METHODS: In this randomized, double-blind, placebo-controlled trial, patients with fatigue due to cancer were randomly assigned to either 150mg daily of bupropion SR or matching placebo. The primary endpoint was the changes in average daily fatigue from baseline to week 4 using the Functional Assessment of Chronic Illness-therapy- Fatigue (FACIT-F) questionnaire.
RESULTS: 40 patients were randomly assigned to treatment with bupropion SR or placebo (20 in each group). Analysis of covariance (ANCOVA) showed a significant improvement in fatigue and quality of life in the bupropion group compared to baseline (P=0.000). Secondary outcome, including depression, severity of fatigue and performance status didn’t show significant difference between groups. Generally, bupropion SR was tolerated well.
CONCLUSION: Four weeks of 150 mg bupropion SR improve fatigue significantly in cancer patients. Bupropion has potential as an effective and safe pharmaceutical agent for treating CRF.
On PubMed: Asian Pac J Cancer Prev 2018; 19(6):1547-1551
Type of study: Randomized control trial
The finding: Four-week treatment with bupropion SR 150mg improved fatigue and quality of life but not depression in patients with active cancer experiencing fatigue.
Strength and weaknesses: The strengths lay on its design; this is a randomized, double-blind placebo-controlled trial, that uses a well-validated tool to measure fatigue. The investigators considered non-adherence to treatment and removed those participants with less than 80% compliance. They also controlled for the presence of depression. However, the study does have a small sample size (N=40). There is a significant degree of variability in regards to the cancer types, and authors only make a distinction about solid and non-solid tumors. They do not compare groups based on stage and treatments received.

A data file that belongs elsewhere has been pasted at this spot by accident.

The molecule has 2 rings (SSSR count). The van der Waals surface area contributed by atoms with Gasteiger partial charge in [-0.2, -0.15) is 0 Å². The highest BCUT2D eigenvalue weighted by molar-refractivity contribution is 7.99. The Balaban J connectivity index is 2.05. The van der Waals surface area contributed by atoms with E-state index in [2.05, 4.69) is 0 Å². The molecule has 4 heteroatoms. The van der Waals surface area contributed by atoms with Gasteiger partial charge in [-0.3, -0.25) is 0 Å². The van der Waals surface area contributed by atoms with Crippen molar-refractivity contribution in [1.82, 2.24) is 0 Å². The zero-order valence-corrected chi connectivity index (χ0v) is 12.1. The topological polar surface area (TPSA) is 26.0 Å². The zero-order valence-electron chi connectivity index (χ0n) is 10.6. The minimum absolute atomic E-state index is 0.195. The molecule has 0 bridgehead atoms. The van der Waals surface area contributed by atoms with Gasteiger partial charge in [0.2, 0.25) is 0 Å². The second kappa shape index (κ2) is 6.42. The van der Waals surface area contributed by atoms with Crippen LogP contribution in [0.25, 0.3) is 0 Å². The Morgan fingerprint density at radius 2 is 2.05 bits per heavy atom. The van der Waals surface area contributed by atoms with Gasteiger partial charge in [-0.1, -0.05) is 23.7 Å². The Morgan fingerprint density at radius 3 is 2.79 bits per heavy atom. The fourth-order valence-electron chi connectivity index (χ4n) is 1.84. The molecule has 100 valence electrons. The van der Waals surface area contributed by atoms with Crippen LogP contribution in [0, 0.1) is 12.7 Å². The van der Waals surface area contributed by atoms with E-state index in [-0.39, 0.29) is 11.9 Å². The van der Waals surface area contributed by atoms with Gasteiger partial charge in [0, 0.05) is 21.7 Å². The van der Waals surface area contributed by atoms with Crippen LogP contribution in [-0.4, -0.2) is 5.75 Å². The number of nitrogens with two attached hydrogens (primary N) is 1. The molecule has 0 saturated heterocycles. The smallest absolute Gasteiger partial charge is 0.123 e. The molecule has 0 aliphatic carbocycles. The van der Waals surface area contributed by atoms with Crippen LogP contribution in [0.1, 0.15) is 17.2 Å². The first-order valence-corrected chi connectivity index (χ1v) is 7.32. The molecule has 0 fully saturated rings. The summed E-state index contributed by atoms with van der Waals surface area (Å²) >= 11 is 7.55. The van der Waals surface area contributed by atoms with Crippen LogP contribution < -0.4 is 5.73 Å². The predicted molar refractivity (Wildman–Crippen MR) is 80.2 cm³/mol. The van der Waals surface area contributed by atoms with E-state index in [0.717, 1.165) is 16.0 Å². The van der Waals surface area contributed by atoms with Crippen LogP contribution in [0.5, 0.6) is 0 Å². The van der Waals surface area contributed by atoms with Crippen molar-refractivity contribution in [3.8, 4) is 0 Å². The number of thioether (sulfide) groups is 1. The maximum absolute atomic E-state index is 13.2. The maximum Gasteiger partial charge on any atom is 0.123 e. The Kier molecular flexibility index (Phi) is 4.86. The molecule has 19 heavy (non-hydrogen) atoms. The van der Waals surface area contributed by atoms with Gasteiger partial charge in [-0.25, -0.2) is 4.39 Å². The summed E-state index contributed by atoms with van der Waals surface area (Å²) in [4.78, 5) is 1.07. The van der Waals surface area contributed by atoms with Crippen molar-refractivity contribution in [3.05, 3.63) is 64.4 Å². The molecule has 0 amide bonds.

Relevance: Cancer-related fatigue is one of the most frequent symptoms patients face, and it is responsible for a large portion of disability and reduced quality of life during treatment. Given the limited pharmacological interventions available, this is an early effort to look past stimulants when considering treatments for fatigue.
PUBLICATION #2 — Psycho-Oncology & Palliative Care
Use of antidepressant medications moderates the relationship between depressive symptoms and hospital length of stay in patients with advanced cancer
Wong RL, El-Jawahri A, D’Arpino SM, et al
Abstract: Oncologist 2018 Aug 6 (Epub ahead of print)